Pro-actively challenging limiting gender stereotypes through parenting and education from pre-school will help boys survive the limiting norms of masculinity that they're under immense pressure to conform to. Norms that stifle their expression, exploration and stamp out their rich and varied humanity.
Engineering is so much more than this outdated stereotype. Engineering is about designing and delivering systems that facilitate education and healthcare, enhance quality of life, and help to eliminate global poverty. Engineers have been in the driving seat of social change for centuries - from bringing electricity to billions to helping to eradicate life-threatening disease.
Now, I wish to take a step back for a moment. You may be thinking it is strange for me to say 'mothers from day one', but it is true. If you look at the toys advertised for girls even today - what do we have? Garish amounts of playthings that are designed to ingrain a want in young girls to be perfect little wives and moulded into aspiring little mummies when they grow up.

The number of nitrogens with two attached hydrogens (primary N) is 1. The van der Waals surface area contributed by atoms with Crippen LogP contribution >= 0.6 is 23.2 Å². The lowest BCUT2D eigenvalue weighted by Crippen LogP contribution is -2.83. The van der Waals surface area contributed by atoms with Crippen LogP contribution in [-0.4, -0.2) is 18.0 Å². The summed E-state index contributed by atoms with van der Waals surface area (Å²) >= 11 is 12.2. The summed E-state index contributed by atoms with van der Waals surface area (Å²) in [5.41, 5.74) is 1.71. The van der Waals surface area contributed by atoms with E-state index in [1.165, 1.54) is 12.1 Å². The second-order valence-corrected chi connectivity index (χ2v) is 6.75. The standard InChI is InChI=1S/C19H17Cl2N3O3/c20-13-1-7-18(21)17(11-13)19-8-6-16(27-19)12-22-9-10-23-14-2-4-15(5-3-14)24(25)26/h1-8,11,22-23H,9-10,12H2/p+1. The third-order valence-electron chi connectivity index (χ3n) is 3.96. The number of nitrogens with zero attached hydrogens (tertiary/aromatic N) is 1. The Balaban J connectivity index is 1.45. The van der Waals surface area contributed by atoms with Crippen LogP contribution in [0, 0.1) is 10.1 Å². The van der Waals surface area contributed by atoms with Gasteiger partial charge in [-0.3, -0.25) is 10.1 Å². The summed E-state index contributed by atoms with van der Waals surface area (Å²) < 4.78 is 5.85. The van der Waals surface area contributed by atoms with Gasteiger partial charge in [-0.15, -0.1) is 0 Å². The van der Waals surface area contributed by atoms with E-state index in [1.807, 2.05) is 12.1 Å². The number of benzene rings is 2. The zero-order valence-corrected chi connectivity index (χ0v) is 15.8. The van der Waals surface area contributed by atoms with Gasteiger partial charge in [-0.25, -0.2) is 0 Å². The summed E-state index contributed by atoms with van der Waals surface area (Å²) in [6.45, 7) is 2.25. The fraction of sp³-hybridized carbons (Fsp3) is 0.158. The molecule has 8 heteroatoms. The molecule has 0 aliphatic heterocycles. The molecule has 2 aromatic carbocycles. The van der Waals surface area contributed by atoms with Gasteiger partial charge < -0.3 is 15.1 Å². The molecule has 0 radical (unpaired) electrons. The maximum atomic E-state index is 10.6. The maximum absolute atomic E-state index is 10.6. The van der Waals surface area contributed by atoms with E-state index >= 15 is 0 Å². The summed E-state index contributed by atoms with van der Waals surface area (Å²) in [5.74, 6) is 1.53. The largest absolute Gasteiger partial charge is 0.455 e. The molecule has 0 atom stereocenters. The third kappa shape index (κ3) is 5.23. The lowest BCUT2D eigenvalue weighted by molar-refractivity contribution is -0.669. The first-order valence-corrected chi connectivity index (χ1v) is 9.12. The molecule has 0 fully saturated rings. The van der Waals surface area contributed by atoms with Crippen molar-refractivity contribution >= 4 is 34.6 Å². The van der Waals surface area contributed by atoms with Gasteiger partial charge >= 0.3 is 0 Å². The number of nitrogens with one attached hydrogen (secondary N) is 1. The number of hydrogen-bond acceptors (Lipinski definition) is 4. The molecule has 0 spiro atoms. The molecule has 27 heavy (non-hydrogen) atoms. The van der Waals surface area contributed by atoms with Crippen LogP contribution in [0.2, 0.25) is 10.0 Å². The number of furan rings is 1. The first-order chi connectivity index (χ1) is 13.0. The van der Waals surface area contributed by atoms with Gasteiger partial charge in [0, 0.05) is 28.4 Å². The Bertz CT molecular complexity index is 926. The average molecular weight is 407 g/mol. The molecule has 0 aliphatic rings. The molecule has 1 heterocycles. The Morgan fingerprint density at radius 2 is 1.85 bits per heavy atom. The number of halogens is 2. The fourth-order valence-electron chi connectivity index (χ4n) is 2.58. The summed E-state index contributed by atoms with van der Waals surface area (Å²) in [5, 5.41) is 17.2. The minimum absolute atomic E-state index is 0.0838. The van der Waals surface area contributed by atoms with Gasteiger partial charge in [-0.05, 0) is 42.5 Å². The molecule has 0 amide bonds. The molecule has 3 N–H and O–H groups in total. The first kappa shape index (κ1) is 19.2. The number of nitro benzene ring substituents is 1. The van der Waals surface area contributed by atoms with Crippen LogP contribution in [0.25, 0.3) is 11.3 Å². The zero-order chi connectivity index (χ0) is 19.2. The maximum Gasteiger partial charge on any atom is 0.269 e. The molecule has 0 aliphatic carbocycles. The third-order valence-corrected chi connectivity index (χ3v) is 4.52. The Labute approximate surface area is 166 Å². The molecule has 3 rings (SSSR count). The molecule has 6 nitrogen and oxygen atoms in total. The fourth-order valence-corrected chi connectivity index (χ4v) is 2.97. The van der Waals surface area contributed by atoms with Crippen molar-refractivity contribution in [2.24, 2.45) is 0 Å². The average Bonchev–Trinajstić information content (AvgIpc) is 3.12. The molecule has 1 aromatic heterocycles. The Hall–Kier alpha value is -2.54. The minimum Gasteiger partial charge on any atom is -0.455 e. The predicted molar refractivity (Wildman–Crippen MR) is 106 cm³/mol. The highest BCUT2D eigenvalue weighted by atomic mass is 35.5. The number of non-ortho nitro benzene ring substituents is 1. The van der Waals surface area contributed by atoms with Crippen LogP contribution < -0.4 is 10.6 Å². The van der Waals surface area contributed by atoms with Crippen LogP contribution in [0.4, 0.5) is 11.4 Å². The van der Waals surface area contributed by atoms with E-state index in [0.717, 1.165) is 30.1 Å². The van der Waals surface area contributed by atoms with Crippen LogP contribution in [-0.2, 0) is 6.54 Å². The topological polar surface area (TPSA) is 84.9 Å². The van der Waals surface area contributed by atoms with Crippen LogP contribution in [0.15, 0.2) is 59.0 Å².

Thugger now wants to be referred to as Jeffrey, his real name. Jeffrey's cover features the Atlanta rapper in a blue dress with tiered cascading ruffles that wrap around his white buttoned-down shirt, an outfit which took him an hour and a half just to put on. Apparently, this is controversial because of the masculinity that pervades the rap industry, and because of the cover, he even held back its release for some time.
Girls today may be the first generation able to end the hugely uneven mix of boys and girls going into STEM-related careers. All sorts of factors are now in place to allow girls to follow the passions that suit them, not just those that fit with gender stereotypes. However, to really achieve this, we need adults (parents in particular) to avoid sending out the message that some activities and careers are 'not for girls' or 'not for boys'.